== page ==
The final witness for Carl Icahn in his attempt to gain control of the three Trump casinos in Atlantic City told a bankruptcy court this morning that a plan offered by Donald J. Trump would lead only to another bankruptcy.
Vince Intrieri, a senior executive at Icahn Partners L.P., a hedge fund controlled by the mogul, has been on the stand today before Judge Judith H. Wizmur.
Under questioning by Icahn attorney Jeff Jonas, Intrieri detailed what he thought was the financial weakness of Trump Entertainment Resorts Inc. if it continued to operate as is.
"This company will be in bankruptcy again within two years," Intrieri said.
He also contended that the debtors plan did not take into account the impact of table games in Pennsylvania, which are expected to begin operating later this year.
Intrieri said he was surprised by this, and said: "You can't do projections without knowing that. For this management team not to be able to take into account one of the most critical factors affecting their business is surprising."
Wizmur must decide between two competing plans for Trump Entertainment, which owns the Trump casinos, to emerge from its third bankruptcy.
For about a week and a half, the bondholders and Trump Entertainment laid out a restructuring plan that would inject $225 million in equity into the company and place about 5 percent of the firm with Donald Trump himself, with rights to buy an additional 5 percent. It also would guarantee the continued use of the Trump name on the casinos.
Last Thursday, attorneys for Icahn Partners began presenting a plan by Icahn and banker Andy Beal that offers $484 million to pay off first-lien notes in exchange for 100 percent equity of the firm and that would eliminate all debt.
The Icahn team has focused on two key issues: that the Trump casinos are in deep financial trouble and mired in debt, and that Icahn has the resources to turn them around.
The bondholders, aligned with Trump Entertainment, Trump and his daughter, Ivanka, wrapped up their case last Wednesday and sought to portray Icahn as an opportunist who was after only short-term profit with little concern for the casinos' future growth. They cited the former Icahn-owned Sands Hotel Casino in Atlantic City, which now sits as vacant land, as an example.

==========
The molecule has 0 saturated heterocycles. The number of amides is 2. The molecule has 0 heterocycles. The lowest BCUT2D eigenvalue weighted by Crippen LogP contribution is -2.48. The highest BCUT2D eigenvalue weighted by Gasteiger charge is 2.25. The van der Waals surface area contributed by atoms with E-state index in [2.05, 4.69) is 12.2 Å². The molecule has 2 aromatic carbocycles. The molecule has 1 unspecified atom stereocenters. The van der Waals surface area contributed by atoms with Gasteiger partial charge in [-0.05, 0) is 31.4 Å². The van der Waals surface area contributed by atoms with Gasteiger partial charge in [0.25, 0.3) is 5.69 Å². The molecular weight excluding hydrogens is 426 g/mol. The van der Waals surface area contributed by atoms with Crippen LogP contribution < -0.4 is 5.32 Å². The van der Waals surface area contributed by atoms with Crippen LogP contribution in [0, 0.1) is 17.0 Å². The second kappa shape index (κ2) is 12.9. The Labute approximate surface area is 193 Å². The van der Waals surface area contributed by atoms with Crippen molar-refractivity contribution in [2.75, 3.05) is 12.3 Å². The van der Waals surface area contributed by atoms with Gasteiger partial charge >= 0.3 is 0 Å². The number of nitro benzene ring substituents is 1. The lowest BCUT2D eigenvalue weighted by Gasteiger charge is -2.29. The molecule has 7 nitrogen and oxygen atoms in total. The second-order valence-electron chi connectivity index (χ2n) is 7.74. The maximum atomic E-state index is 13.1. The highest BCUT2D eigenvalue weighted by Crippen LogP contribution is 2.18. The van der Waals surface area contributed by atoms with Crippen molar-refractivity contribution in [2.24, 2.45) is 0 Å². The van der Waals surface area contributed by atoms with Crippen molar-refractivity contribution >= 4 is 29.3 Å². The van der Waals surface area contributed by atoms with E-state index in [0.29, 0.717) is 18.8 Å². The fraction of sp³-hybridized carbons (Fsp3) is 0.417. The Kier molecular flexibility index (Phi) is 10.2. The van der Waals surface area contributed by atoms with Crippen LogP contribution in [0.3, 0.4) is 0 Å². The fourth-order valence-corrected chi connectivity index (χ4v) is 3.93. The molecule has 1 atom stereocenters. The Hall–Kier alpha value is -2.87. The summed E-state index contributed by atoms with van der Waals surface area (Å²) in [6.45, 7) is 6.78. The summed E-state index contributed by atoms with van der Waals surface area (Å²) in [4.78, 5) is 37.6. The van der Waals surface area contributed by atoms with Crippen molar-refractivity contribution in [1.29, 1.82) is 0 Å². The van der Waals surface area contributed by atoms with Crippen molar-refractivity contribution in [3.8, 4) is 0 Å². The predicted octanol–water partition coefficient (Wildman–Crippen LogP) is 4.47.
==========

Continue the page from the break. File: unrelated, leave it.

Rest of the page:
And Donald Trump, in his testimony Feb. 25, said he doubted that Icahn would invest money in the properties. "I've known him for many years," Trump said then. "He's a good friend . . . but he doesn't spend money."
Intrieri countered this viewpoint this morning. He outlined the gradual deterioration of the Sands Hotel Casino after Icahn took possession of it in 2000. He said that it was too small to compete with Atlantic City's bigger and newer casinos. This, he continued, was what led to its second bankruptcy and, ultimately, to Icahn's decision to sell it in late 2006 to Pinnacle Entertainment Inc. of Las Vegas.
"It was not our forte to build something from scratch, and Pinnacle expressed a desire to build a new casino where the Sands stood. We decided to sell and they bought the Sands from us," Intrieri said.
Jonas questioned Intrieri for nearly three hours during the morning session, and Intrieri was poised to return to the stand for cross-examination at 1:45.
He kept bringing the testimony around to Trump Entertainment's financial problems. Just before a break for lunch early this afternoon, Intrieri reiterated why he thought the Icahn plan was superior: "I think the fact that this enterprise for a long time has been significantly leveraged has impacted its ability to compete with the properties it purportedly competes with," he said.
"The cash taken out of the company in the last four years as a result of interest payments and payments to bondholders is why this company needs to be completely deleveraged to solidify not only the company but to solidify Atlantic City, as well."
Closing arguments by both sides are scheduled to begin tomorrow at 1 p.m.
Wizmur is expected to announce the winning plan sometime next month.
If Icahn prevails, it will mark a significant shift in the balance of power in Atlantic City. A court victory will give him control of four of the seaside resort's 11 casinos - equivalent to current leader Harrah's Entertainment Inc.
Last week, the New Jersey Casino Control Commission signed off on the transfer of ownership and operational control of the troubled Tropicana to Icahn, who led a group of investors to buy the casino for $200 million in a bankruptcy auction last summer. The sale closed yesterday.
Icahn now has 45.63 percent equity in the Tropicana as a majority owner.